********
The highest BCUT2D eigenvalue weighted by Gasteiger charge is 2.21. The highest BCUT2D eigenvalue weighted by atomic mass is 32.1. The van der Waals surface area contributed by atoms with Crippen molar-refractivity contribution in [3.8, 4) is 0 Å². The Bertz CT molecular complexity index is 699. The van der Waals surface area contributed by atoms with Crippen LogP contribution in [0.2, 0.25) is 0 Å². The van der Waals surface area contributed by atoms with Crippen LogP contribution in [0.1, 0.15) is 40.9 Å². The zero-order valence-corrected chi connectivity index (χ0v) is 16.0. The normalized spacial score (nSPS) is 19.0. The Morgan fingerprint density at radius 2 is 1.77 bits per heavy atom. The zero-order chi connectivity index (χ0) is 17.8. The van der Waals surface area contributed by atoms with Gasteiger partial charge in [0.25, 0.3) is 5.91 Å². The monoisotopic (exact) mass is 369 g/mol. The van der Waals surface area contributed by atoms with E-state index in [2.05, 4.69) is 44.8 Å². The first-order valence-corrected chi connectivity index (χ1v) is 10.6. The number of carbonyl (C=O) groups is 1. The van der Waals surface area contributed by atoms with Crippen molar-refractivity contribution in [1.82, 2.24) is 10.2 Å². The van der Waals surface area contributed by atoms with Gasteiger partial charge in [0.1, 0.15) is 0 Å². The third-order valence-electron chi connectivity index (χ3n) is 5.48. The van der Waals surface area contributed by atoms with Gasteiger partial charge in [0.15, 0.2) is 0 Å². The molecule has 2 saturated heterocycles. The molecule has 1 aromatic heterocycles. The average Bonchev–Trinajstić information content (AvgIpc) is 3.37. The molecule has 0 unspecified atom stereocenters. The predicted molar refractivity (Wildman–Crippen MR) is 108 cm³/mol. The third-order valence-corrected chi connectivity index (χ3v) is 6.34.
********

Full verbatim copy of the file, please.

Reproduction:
The highest BCUT2D eigenvalue weighted by Gasteiger charge is 2.21. The highest BCUT2D eigenvalue weighted by atomic mass is 32.1. The van der Waals surface area contributed by atoms with Crippen molar-refractivity contribution in [3.8, 4) is 0 Å². The Bertz CT molecular complexity index is 699. The van der Waals surface area contributed by atoms with Crippen LogP contribution in [0.2, 0.25) is 0 Å². The van der Waals surface area contributed by atoms with Crippen LogP contribution in [0.1, 0.15) is 40.9 Å². The zero-order valence-corrected chi connectivity index (χ0v) is 16.0. The normalized spacial score (nSPS) is 19.0. The Morgan fingerprint density at radius 2 is 1.77 bits per heavy atom. The zero-order chi connectivity index (χ0) is 17.8. The van der Waals surface area contributed by atoms with Gasteiger partial charge in [0.25, 0.3) is 5.91 Å². The monoisotopic (exact) mass is 369 g/mol. The van der Waals surface area contributed by atoms with E-state index in [2.05, 4.69) is 44.8 Å². The first-order valence-corrected chi connectivity index (χ1v) is 10.6. The number of carbonyl (C=O) groups is 1. The van der Waals surface area contributed by atoms with Crippen molar-refractivity contribution in [1.82, 2.24) is 10.2 Å². The van der Waals surface area contributed by atoms with Gasteiger partial charge in [0.1, 0.15) is 0 Å². The third-order valence-electron chi connectivity index (χ3n) is 5.48. The van der Waals surface area contributed by atoms with Gasteiger partial charge in [0.15, 0.2) is 0 Å². The molecule has 2 saturated heterocycles. The molecule has 1 aromatic heterocycles. The average Bonchev–Trinajstić information content (AvgIpc) is 3.37. The molecule has 0 unspecified atom stereocenters. The predicted molar refractivity (Wildman–Crippen MR) is 108 cm³/mol. The third-order valence-corrected chi connectivity index (χ3v) is 6.34.